As many people have already heard, the first female space walk was postponed by NASA. All because there weren’t enough spacesuits on the International Space Station (ISS) that fit the two women participating in the walk.
NASA astronauts Anne McClain, a lieutenant colonel in the U.S. Army, and Christina Koch, an NC State graduate, planned to do the first all-female spacewalk in history on March 29, 2019. Beyond just making history, the walk’s main purpose was to install three lithium-ion batteries and their adapter plates to the ISS in a continuation of battery upgrades.
Unfortunately, astronaut Nick Hague took the place of Anne McClain. NASA announced the crew change on March 25. Hague took the place of McClain because the hard upper torso of a spacesuit wasn’t ready in time.
McClain had trained in multiple sizes while still on Earth, and arranged to wear a large upper torso piece for her all-female spacewalk. However, after her first spacewalk on the ISS she decided a medium upper torso fit best, due to body changes that predictably occur when in space.
The ISS does have two medium hard upper torsos in space, but one of the mediums is a spare that would require additional time for configuration.
“Because only one medium-size torso can be made ready by Friday, March 29, Koch will wear it,” said NASA in a statement about the crew changes.
NASA’s statement gave way to a dramatic day in the Twitterverse, with many prominent people voicing their opinions on what was largely regarded as sexism. Hillary Clinton even tweeted out “Make another suit.” in response to the controversy.
The Twitterverse, however, does not reflect the feelings of some Leesville students. Some students didn’t even know that the first all-female spacewalk was going to happen. “I don’t really have much of an idea of what’s going on,” said Elijah Gray, freshman.
“I mean, I don’t know if it was an accident [that they didn’t have the right suits],” said Gray. He doesn’t want to believe that NASA would intentionally hurt equality, but he also doesn’t rule out that it could.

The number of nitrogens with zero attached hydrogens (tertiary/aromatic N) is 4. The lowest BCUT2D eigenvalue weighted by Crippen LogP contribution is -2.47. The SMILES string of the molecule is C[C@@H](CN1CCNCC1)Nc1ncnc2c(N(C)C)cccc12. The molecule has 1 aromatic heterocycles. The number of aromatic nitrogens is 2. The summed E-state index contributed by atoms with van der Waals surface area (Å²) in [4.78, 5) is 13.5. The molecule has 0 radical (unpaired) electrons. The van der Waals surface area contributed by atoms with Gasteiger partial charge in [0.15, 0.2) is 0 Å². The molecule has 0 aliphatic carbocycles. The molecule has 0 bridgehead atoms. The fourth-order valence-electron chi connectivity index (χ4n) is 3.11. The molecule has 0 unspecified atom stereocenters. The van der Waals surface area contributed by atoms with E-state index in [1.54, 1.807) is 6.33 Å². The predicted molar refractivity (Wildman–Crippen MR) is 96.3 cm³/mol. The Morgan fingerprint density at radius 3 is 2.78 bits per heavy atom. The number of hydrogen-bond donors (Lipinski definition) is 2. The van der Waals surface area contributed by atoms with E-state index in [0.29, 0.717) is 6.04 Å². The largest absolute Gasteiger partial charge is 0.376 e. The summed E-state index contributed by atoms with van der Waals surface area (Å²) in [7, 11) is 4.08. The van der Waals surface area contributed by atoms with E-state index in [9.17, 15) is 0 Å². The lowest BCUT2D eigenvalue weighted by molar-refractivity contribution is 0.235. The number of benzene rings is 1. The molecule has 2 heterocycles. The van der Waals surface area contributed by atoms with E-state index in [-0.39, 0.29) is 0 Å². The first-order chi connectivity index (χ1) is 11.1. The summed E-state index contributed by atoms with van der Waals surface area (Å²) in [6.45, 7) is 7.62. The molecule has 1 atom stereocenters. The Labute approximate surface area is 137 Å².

However, another Leesville student, sophomore Maya Dominguez-Leach, was looking forward to the spacewalk and thinks it is a step backwards for equality.
“Personally, I think that it is kind of a giant setback,” said Dominguez-Leach. “Almost all spacewalks have been entirely male, or there’s at least been a heavy lean towards males.”
She also thinks that a female spacewalk would be good for the next generation of women in S.T.E.M. careers. “I think it’d be really, really good for young girls to see an entirely female group of people go up to space, especially if they are extremely into science like I am,” said Dominguez-Leach.
She highlighted the lack of females in space when she was young that discouraged her from pursuing an astronomy career. “The only reason I didn’t really develop a huge love for space was because there weren’t very many girls. I didn’t have a lot of people to look up to.”
Dominguez-Leach believes that in the age of advancing technology “it’d be really good for young girls to see that they have options in science”. She states that often times, people think of nurses or doctors when they hear the phrase ‘women in science’, not astronauts. According to statistics, she’s not wrong. Since 1961, almost 550 people from around the world have been sent to space, but less than 11% have been women.
It is worth noting that NASA has only postponed the spacewalk and hasn’t mentioned it being cancelled, despite what news headlines may say. “I think it’s just inevitable that there will be an all-female spacewalk. It just [wasn’t] Friday,” Stephanie Schierholz, from NASA’s public affairs office, told CNN.
A future all female spacewalk is definitely not out of the question, but as of right now its not looking like that walk will be occurring anytime soon. As of now, McClain is scheduled to perform her next spacewalk– yet another one to do upgrades– on Monday, April 8 with Canadian Space Agency astronaut David Saint-Jacques.
While the first female spacewalk might not have happened like planned, both women made a spacewalk: a feat in and of itself. During the first spacewalk of the series, on March 22, McClain became the 13th woman to perform a spacewalk. Koch became the 14th on March 29.